Senate votes to hear witnesses in Trump trial


The Senate voted Saturday to allow witnesses in former President Trump's second impeachment trial, a stunning development that could extend the proceedings.

House Democrats prosecuting the case called for a single immediate witness to testify: Rep. Jaime Herrera Beutler (R-Wash.), who has hammered Trump for his actions after the Capitol attack on Jan. 6.

The move came after the nine impeachment managers had spent the previous two days meticulously detailing their allegations against Trump and appeared ready to rest the case, setting up a potential Saturday vote on Trump's fate in the Senate.

But news reports emerging Friday night raised new questions about precisely when Trump knew the Capitol breach had occurred and whether he knew that his own vice president, Mike Pence, was being targeted by the mob.

"Needless to say, this is an additional, critical piece of corroborating evidence further confirming the charges before you, as well as the president's willful dereliction of duty," lead impeachment manager Rep. Jamie Raskin (D-Md.) said. "For that reason, and because this is the proper time to do so under the [Senate impeachment rules], we would like the opportunity to subpoena congresswoman Herrera [Beutler] regarding her communications with [House Minority Leader Kevin McCarthy (R-Calif.)] and to subpoena her contemporaneous notes."

Raskin said the deposition could happen remotely by Zoom and that Democrats would request "an hour or less" of her time.

The idea was immediately rejected by Michael van der Veen, one of Trump's defense attorneys, who said he'd need more than 100 new witnesses to thoroughly investigate the circumstances in question thoroughly.

He called on senators to reject the call for new evidence, accusing Democrats of trampling on Trump's right to due process. The single article of impeachment, he added, is for "incitement of insurrection" and therefore the Senate jurors should ignore anything Trump did after the attack as immaterial to the case. 

"It's about the incitement. It's not about what happened afterwards," he said.

It's unclear how the process will play out next. The Senate will have to adopt a set of rules governing any new testimony, which are likely to include caps on the number witnesses and time restrictions on the testimony itself. Senators from both parties were huddling Saturday morning to decide next steps.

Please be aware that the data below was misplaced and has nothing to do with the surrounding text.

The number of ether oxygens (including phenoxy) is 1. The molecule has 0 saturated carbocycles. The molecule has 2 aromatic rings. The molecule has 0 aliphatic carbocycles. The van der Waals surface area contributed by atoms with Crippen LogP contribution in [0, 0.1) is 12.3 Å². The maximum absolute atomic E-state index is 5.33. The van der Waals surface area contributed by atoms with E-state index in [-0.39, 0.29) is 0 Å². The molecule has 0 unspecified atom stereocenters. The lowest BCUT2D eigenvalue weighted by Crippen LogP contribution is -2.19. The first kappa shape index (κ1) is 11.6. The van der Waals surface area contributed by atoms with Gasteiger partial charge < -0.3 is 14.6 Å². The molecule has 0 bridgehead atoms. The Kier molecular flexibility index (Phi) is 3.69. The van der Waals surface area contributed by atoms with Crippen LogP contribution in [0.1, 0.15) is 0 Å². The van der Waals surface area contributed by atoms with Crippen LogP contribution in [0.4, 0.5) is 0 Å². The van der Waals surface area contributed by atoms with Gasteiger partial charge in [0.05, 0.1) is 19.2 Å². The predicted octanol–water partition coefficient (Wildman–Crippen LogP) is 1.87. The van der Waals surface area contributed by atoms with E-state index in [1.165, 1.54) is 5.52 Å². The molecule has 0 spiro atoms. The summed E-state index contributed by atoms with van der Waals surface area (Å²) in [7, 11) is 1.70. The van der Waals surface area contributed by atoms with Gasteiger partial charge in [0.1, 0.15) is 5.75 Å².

"The attempt at the moment is to see what the parameters of witnesses might be," said Sen. Jerry Moran (R-Kan.). "But it's got to be fair and not lopsided."

Moran's entreaty for witness parity will likely be welcomed by Democrats, who have called for just one witness and are eager to wrap up the trial and move on to President Biden's legislative agenda, including a massive new round of coronavirus relief. 

Herrera Beutler, one of 10 Republicans to vote for Trump's impeachment last month, has surfaced as a key figure in that saga. She said she was briefed on a call between Trump and McCarthy, who had urged the president to defuse the attack with public statements calling off the rioters.

Trump had rejected McCarthy's entreaty, according to Beutler's account, which she amplified in a statement Friday night, calling on more Republicans to speak out against the president's conduct that day.

"When McCarthy finally reached the president on January 6 and asked him to publicly and forcefully call off the riot, the president initially repeated the falsehood that it was antifa that had breached the Capitol," Herrera Beutler said in her statement.

"McCarthy refuted that and told the president that these were Trump supporters. That’s when, according to McCarthy, the president said: 'Well, Kevin, I guess these people are more upset about the election than you are,'" the statement added.

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